“The voters will settle on experienced candidates. They don’t want new candidates coming in,” said Heather Weiner, a progressive activist who backs Gonzalez. “The issue then becomes, how do you solve a problem like Seattle? Do you want to address the underlying issues, or do you want to put a Band-Aid on it?”

Harrell has support from an older generation of Seattle-area progressives, including Rice, former Gov. Gary Locke (D) and Rep. Adam Smith (D), whose district has been redrawn to include parts of south Seattle. Gonzalez is supported by Rep. Pramila Jayapal (D), whose district includes most of the city, and a younger generation of state legislators and City Council members. 

Sen. Bernie Sanders (I-Vt.), who carried the city of Seattle but lost the Washington state Democratic primary to Joe Biden in 2020, backs Gonzalez. So do most of Seattle’s most prominent labor unions, which still carry tremendous weight in a city that is home to thousands of longshoremen working the ports and machinists working the Boeing lines.

A political action committee funded by those unions recently bought 20,000 pounds of one-ounce packets of dried cherries to sent to voters. Gonzalez, the daughter of migrant farmworkers, started picking cherries at 8 years old.

The primary contest, and a potential showdown between Harrell and Gonzalez in November, will test just how comfortable Seattle voters are with the direction of a changing city.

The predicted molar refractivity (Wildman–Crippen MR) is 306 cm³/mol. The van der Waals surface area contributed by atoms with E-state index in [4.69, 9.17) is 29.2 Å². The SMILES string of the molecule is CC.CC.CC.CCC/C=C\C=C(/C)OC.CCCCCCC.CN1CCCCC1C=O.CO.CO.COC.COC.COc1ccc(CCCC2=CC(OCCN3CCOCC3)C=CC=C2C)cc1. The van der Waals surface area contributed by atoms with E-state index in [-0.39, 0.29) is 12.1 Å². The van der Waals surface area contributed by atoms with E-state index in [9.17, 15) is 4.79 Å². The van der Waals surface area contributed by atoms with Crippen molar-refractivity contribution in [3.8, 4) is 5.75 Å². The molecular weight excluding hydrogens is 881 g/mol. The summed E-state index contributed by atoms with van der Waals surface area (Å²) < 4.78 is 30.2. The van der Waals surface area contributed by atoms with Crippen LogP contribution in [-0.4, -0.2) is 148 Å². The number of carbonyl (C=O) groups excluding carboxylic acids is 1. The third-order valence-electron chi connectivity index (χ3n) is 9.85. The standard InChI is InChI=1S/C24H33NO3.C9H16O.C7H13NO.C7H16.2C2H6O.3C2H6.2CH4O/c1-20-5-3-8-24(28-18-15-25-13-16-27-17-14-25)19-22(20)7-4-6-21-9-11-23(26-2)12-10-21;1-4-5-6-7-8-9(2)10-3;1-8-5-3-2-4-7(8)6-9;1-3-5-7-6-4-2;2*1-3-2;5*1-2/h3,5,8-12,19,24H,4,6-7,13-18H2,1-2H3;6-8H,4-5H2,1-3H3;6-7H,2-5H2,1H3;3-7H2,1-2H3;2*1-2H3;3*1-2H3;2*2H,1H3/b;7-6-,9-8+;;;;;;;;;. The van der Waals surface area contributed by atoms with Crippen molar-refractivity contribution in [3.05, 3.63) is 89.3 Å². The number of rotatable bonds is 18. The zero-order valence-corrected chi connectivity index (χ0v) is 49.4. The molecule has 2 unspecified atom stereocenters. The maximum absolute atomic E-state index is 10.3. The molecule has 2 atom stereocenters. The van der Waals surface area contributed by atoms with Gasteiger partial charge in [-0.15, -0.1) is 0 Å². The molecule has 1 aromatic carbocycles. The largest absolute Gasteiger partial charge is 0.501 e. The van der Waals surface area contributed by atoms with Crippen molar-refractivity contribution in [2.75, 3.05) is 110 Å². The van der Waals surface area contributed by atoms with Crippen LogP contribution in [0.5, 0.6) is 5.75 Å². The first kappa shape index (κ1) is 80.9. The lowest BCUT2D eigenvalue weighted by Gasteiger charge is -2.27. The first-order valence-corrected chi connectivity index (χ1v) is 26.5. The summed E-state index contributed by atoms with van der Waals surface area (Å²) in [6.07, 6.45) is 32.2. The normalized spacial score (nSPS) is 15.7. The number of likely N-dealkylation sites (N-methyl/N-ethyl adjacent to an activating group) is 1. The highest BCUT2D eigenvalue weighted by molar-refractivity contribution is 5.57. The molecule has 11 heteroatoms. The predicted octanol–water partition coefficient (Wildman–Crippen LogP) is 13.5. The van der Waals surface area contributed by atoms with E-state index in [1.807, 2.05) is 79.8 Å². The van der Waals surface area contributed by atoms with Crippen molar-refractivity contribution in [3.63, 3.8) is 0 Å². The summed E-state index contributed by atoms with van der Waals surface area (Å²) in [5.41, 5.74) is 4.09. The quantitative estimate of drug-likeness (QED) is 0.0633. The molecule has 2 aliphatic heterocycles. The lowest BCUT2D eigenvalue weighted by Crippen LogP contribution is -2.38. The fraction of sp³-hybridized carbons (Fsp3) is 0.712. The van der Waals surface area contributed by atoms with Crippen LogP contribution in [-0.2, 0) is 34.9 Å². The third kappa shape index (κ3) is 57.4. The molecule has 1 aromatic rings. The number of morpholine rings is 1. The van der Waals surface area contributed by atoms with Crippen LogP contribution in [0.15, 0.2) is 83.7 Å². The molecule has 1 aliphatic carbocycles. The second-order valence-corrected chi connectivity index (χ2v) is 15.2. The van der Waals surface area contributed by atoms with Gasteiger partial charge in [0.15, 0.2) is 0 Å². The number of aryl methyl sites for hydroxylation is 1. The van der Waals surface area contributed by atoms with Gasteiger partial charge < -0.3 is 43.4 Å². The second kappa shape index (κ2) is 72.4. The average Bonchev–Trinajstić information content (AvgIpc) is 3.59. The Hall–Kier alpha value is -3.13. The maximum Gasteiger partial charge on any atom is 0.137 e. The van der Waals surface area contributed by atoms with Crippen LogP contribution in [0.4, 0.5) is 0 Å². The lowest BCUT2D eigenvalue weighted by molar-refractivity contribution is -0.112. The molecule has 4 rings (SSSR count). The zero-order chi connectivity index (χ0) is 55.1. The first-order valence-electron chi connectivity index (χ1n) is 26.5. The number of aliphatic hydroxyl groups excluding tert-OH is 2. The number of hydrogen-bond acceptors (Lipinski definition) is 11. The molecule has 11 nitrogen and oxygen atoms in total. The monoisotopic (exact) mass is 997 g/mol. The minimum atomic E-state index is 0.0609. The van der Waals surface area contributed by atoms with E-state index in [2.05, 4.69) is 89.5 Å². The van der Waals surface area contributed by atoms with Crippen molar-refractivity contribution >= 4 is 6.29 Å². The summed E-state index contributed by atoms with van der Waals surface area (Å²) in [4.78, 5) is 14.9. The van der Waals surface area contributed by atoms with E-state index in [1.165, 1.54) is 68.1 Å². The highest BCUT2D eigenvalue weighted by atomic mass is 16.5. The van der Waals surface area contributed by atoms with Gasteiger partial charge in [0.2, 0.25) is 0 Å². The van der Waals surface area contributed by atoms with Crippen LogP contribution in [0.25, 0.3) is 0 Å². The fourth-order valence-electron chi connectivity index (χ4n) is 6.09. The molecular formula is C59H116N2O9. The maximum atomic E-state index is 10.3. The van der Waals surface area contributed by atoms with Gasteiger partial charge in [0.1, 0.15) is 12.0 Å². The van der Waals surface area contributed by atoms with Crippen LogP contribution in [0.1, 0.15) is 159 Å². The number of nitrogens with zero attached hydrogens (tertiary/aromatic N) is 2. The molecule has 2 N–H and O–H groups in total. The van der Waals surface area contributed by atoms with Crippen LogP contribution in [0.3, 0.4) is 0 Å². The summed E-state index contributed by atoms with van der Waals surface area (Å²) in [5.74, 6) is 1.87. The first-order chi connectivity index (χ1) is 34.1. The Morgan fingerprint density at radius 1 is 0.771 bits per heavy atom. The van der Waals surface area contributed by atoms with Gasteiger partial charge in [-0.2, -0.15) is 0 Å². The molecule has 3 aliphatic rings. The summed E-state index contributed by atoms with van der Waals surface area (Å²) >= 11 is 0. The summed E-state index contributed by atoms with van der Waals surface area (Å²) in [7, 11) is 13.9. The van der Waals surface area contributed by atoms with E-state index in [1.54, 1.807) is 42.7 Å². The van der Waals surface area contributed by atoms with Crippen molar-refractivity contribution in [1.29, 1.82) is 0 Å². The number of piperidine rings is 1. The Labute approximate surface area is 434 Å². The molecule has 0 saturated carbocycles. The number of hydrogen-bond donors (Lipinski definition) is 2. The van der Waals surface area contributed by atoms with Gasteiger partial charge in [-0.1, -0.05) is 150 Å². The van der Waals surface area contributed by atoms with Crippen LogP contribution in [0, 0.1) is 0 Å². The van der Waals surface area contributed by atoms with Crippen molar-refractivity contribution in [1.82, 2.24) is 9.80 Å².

Rising costs of living have led to an explosion of homelessness, akin to other major cities across the country, and debates over both how to house those experiencing homelessness and how to enforce public safety (Asked in a candidate questionnaire by The Seattle Times whether they supported defunding the police, Harrell said no; Gonzalez said maybe). Two large homeless camps were cleared along Interstate 90 last week after at least five people were arrested for throwing debris onto the highway, damaging several cars. 

The pandemic and racial unrest have also harmed the city’s downtown core, hollowing out businesses that once defined some of Seattle’s most iconic neighborhoods.

Some candidates, both for mayor and for City Council seats, have asked voters whether they have had enough, an implicit appeal to ordinary Democratic voters who might be uncomfortable with the more progressive turn of recent years. Those voters might gravitate toward Harrell, some observers said, rather than Gonzalez.